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When watchOS 9 launches for Apple Watch owners they’ll receive a hearty array of updates to keep you fit including new workout types, more metrics, and improved customization.
We’ve been testing watchOS 9 since the first beta and have come to appreciate many of the new features. While we haven’t tested all the new workout options, what we have tried has been welcomed.
New workout views
When working out with Apple Watch, you usually see the stock view for each workout that displays the time, your caloric burn, and a couple of workout-specific metrics. For example, while doing a cycling workout you’ll have the miles you’ve biked, and while swimming you’ll see the yards you’ve swum.
You could always swipe or spin the Digital Crown to scroll to additional views but there are new additions with watchOS 9.
The first one we want to highlight is the Activity rings. You can view your stand, exercise, and Move rings during a workout. It’s better than navigating to your watch face or the Activity app.
Then we have the new heart rate zones view. This view automatically identifies what zone you’re in as you work out.
Heart rate zones
Apple employs the Heart Rate Reserve (HRR) method to calculate the various zones that are unique for you. This is done by finding the difference between your maximum heart rate and resting heart rate.
Then it uses the Karvonen formula to carve out each zone. At the beginning of each month, Apple will recalculate your max and resting heart rates. These exertion levels can identify warmup, caloric burn, and recovery.
If you don’t trust Apple’s methodology or if you have preferred zones you’ve calculated yourself, you can head to Settings > Workout > Heart Rate Zones and manually enter them.
After your workout, the heart rate zones are viewable in your iPhone’s Activity app. You’ll be able to see your heart rate during the workout and how long you spent in each zone.
While there are benefits to multiple workout types, running is probably the most overhauled. Apple has added several new metric types for running.
New with watchOS 9 is stride length, average power, ground contact time, and vertical oscillation. Upon upgrading to watchOS 9, these metrics may not show initially but are still collected.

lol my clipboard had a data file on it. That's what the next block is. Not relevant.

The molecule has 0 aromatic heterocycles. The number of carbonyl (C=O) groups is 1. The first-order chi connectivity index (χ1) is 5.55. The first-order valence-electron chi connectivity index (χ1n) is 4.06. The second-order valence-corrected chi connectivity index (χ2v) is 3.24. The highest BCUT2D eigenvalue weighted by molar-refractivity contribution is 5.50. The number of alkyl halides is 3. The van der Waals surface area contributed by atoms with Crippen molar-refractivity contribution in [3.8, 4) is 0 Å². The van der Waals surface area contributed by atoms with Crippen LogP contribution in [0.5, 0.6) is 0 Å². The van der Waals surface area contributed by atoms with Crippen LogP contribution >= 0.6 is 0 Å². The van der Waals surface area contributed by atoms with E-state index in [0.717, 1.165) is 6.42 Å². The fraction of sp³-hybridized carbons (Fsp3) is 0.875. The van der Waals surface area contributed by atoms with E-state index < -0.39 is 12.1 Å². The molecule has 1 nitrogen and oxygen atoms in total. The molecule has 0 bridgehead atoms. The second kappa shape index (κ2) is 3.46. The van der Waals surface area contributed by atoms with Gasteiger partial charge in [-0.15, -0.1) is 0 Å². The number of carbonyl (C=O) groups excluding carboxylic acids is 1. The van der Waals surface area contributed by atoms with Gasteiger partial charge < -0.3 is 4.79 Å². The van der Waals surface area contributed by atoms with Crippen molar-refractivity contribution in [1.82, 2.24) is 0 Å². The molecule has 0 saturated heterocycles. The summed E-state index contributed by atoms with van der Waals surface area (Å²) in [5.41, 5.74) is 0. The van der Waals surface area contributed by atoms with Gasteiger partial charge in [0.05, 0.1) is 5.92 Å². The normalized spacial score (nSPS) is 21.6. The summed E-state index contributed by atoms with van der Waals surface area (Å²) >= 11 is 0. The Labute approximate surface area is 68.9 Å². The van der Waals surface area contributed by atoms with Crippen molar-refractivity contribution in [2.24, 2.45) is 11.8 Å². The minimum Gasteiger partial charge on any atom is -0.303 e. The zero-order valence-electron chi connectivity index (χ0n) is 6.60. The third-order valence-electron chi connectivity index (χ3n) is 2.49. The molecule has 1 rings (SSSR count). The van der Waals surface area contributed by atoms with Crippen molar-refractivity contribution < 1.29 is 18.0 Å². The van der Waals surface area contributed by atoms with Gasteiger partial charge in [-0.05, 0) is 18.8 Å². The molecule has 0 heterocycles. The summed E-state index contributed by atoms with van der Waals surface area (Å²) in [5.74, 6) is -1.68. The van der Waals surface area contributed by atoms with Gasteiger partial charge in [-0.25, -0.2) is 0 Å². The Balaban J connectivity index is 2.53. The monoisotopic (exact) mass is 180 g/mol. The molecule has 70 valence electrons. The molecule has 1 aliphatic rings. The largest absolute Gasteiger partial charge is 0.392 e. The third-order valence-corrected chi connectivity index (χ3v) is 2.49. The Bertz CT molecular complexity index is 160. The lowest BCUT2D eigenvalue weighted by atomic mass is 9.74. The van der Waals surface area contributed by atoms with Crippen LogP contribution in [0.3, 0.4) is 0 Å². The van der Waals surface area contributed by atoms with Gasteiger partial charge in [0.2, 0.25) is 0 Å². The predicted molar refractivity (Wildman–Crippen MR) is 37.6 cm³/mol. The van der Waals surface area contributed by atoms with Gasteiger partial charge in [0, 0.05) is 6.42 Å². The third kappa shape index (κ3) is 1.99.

You can view them afterward and subsequent workouts will show these metrics directly on your workout views.
When starting a running workout, there are additional types. By tapping the ellipsis in the corner of the card you’ll see your standard options — open, calorie target, distance, time — as well as new options including racing your previous runs or pacer.
The pacer option has additional guides and alerts throughout your workout. Or you can create your workout pacing with different levels for work or recovery.
Other fitness and workout features
Apple Watch supports triathlons now, automatically switching between workout types. You can create your own or choose a standardized version such as going from swimming to running, to biking.
Swimming workouts now have kickboard detection as a new stroke type for open pool swimming. Apple also added a SWOLF score. This is calculated using your stroke count paired with the number of seconds to swim a pool length.
Apple Fitness+ has new on-screen callouts to keep you motivated and engaged during workouts. These include signaling when to rest or go “all out.”
Finally, the Apple Watch will now highlight cardio recovery during outdoor walks, runs, and hiking workouts. This happens even if you do not reach your peak intensity during the workout and are viewable in the Health app.
Apple plans to release watchOS 9 this fall alongside its other major operating system updates. It is currently available as a beta for developers and to public beta testers.